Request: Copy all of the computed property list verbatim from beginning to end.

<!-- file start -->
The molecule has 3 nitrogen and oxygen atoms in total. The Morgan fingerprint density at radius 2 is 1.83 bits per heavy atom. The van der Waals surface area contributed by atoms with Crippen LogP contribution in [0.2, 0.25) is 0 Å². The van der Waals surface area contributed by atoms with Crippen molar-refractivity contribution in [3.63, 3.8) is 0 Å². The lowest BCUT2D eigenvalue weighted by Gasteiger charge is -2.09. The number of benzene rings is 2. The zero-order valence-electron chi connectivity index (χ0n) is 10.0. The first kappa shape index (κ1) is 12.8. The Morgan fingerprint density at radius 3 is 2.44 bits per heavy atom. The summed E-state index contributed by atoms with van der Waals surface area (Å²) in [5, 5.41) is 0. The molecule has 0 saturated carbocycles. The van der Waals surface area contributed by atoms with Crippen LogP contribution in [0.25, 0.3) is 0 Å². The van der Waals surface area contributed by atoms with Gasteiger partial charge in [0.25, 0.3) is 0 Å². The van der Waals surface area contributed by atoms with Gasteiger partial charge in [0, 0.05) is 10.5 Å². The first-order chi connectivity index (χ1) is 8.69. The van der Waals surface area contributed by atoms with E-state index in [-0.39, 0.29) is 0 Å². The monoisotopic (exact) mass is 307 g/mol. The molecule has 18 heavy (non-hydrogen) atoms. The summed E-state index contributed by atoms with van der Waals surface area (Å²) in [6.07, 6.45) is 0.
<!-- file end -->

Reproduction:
The molecule has 3 nitrogen and oxygen atoms in total. The Morgan fingerprint density at radius 2 is 1.83 bits per heavy atom. The van der Waals surface area contributed by atoms with Crippen LogP contribution in [0.2, 0.25) is 0 Å². The van der Waals surface area contributed by atoms with Crippen molar-refractivity contribution in [3.63, 3.8) is 0 Å². The lowest BCUT2D eigenvalue weighted by Gasteiger charge is -2.09. The number of benzene rings is 2. The zero-order valence-electron chi connectivity index (χ0n) is 10.0. The first kappa shape index (κ1) is 12.8. The Morgan fingerprint density at radius 3 is 2.44 bits per heavy atom. The summed E-state index contributed by atoms with van der Waals surface area (Å²) in [5, 5.41) is 0. The molecule has 0 saturated carbocycles. The van der Waals surface area contributed by atoms with Crippen LogP contribution in [0.25, 0.3) is 0 Å². The van der Waals surface area contributed by atoms with Gasteiger partial charge in [0.25, 0.3) is 0 Å². The van der Waals surface area contributed by atoms with Gasteiger partial charge in [0, 0.05) is 10.5 Å². The first-order chi connectivity index (χ1) is 8.69. The van der Waals surface area contributed by atoms with E-state index in [-0.39, 0.29) is 0 Å². The monoisotopic (exact) mass is 307 g/mol. The molecule has 18 heavy (non-hydrogen) atoms. The summed E-state index contributed by atoms with van der Waals surface area (Å²) in [6.07, 6.45) is 0.